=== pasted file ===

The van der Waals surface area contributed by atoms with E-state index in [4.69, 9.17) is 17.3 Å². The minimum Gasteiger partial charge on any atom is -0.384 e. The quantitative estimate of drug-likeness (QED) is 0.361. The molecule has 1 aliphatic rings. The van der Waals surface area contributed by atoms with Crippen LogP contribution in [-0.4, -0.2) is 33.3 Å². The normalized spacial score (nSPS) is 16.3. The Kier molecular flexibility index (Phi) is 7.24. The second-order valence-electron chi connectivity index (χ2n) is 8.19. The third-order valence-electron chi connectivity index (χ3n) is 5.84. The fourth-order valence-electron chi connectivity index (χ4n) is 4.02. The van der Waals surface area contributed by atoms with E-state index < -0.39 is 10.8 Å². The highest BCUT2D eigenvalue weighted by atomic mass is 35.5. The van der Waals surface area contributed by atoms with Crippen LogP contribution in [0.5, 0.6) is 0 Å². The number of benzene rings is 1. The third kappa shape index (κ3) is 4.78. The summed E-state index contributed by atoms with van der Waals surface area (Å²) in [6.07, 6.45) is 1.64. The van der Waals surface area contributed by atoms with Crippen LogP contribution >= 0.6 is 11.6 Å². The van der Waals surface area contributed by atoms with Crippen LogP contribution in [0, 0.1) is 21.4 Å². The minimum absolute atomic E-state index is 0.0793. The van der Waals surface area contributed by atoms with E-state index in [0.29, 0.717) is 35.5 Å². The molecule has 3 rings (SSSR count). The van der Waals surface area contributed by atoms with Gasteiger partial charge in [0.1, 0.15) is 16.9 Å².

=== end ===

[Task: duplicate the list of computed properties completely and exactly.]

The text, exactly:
The van der Waals surface area contributed by atoms with E-state index in [4.69, 9.17) is 17.3 Å². The minimum Gasteiger partial charge on any atom is -0.384 e. The quantitative estimate of drug-likeness (QED) is 0.361. The molecule has 1 aliphatic rings. The van der Waals surface area contributed by atoms with Crippen LogP contribution in [-0.4, -0.2) is 33.3 Å². The normalized spacial score (nSPS) is 16.3. The Kier molecular flexibility index (Phi) is 7.24. The second-order valence-electron chi connectivity index (χ2n) is 8.19. The third-order valence-electron chi connectivity index (χ3n) is 5.84. The fourth-order valence-electron chi connectivity index (χ4n) is 4.02. The van der Waals surface area contributed by atoms with E-state index < -0.39 is 10.8 Å². The highest BCUT2D eigenvalue weighted by atomic mass is 35.5. The van der Waals surface area contributed by atoms with Crippen LogP contribution in [0.5, 0.6) is 0 Å². The number of benzene rings is 1. The third kappa shape index (κ3) is 4.78. The summed E-state index contributed by atoms with van der Waals surface area (Å²) in [6.07, 6.45) is 1.64. The van der Waals surface area contributed by atoms with Crippen LogP contribution >= 0.6 is 11.6 Å². The van der Waals surface area contributed by atoms with Crippen LogP contribution in [0, 0.1) is 21.4 Å². The minimum absolute atomic E-state index is 0.0793. The van der Waals surface area contributed by atoms with E-state index in [0.29, 0.717) is 35.5 Å². The molecule has 3 rings (SSSR count). The van der Waals surface area contributed by atoms with Gasteiger partial charge in [0.1, 0.15) is 16.9 Å².